Trump's Job Approval Rating Ticks Up After He Takes Credit for Vaccine Development: Poll

President Donald Trump's approval rating went up one percentage point between the last week in November and the very start of December. The slight increase occurred as he took credit for the development of a COVID-19 vaccine and continued to claim that he lost the election due to widespread voter fraud.

A Rasmussen poll conducted from November 24 to 30 showed Trump's job approval rating at 49 percent. A second Rasmussen poll conducted from November 29 to December 1 showed Trump's job approval rating had risen to 50 percent.

During the time between the two polls, Trump gave his first televised interview since the election. It was on Sunday, November 29 with Fox News anchor Maria Bartiromo on Sunday Morning Futures. In it, Trump repeated his unproven claims of election fraud and said of the quickly developing COVID-19 vaccine, "I came up with vaccines that people didn't think we'd have for five years."

Donald Trump approval rating vaccine poll
Two new Rasmussen polls shows that President Donald Trump's favorability rating increased between the end of November and the start of December, possibly related to his taking credit for a COVID-19 vaccine. In this January 30, 2018 photo, Trump smiles during the State of the Union address. Win McNamee/Getty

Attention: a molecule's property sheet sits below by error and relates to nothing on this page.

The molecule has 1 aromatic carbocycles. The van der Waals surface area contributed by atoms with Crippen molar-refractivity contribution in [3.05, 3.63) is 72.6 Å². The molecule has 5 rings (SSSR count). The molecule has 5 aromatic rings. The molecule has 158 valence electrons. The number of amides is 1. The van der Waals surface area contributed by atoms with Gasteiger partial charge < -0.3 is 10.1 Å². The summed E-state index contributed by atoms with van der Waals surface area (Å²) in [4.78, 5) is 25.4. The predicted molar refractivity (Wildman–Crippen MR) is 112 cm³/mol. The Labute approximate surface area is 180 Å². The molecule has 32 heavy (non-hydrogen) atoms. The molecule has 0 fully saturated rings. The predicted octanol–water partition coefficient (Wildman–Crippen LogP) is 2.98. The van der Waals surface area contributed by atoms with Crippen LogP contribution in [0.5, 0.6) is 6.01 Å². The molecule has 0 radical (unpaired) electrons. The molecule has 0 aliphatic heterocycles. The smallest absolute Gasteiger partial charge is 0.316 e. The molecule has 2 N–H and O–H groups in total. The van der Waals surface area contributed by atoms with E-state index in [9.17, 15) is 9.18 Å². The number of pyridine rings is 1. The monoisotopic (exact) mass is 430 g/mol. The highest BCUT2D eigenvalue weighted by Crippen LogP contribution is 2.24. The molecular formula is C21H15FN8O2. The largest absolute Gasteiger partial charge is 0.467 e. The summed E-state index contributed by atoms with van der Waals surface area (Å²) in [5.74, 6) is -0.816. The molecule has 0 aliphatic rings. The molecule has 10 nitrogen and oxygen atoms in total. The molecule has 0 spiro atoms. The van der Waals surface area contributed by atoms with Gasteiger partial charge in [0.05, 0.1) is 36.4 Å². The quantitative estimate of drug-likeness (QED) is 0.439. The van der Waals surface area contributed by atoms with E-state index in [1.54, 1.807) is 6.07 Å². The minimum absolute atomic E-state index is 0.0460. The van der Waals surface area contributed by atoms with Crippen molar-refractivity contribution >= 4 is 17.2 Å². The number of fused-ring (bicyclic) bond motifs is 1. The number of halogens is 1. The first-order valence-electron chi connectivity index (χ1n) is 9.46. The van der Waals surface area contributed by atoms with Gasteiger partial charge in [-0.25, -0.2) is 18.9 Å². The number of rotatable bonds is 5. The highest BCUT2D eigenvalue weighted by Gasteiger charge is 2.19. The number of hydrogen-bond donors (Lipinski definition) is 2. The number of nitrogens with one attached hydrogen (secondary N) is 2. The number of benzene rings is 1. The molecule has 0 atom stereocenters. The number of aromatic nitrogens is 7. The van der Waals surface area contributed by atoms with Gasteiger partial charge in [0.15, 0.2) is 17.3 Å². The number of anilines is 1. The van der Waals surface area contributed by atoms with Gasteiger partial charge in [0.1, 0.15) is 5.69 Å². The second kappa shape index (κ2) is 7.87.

Trump's self-credit for the vaccine came as the Federal Aviation Administration (FAA) announced that the first "mass air shipments" of Pfizer's COVID-19 vaccine had traveled from Belgium to the U.S. as coronavirus cases in the U.S. continued surging in a third wave.

The federal government is now making preparations to widely distribute the vaccine, which the Food and Drug Administration is expected to authorize before 2021.

While the Trump Administration's "Operation Warp Speed" program has helped several drug companies quickly develop a vaccine, Trump has been eager to take credit for its development to counter criticisms about his handling of a virus that has since killed over 273,000 Americans as of December 2.

During his interview with Bartiromo, Trump also claimed that voting machine glitches switched Trump votes to President-elect Joe Biden; that dead people had applied to get mail-in ballots; and suggested that the FBI and Department of Justice, government agencies led by officials he appointed, may have helped perpetuate widespread voting fraud against him.

Though Trump's re-election campaign has filed about 40 lawsuits alleging fraud, 39 of them have been thrown out, dismissed or withdrawn, largely for lack of evidence.

Nevertheless, in the time between the two Rasmussen polls, Trump has used his Twitter account to share numerous videos from One America News Network, a political channel considered more right-leaning than Fox News, in its coverage of the Arizona Republican legislative hearings on voter fraud allegations.

A mid-November poll showed that 75 percent of Republicans think that voter fraud benefitted Biden in the election.

Newsweek contacted the Trump campaign for comment.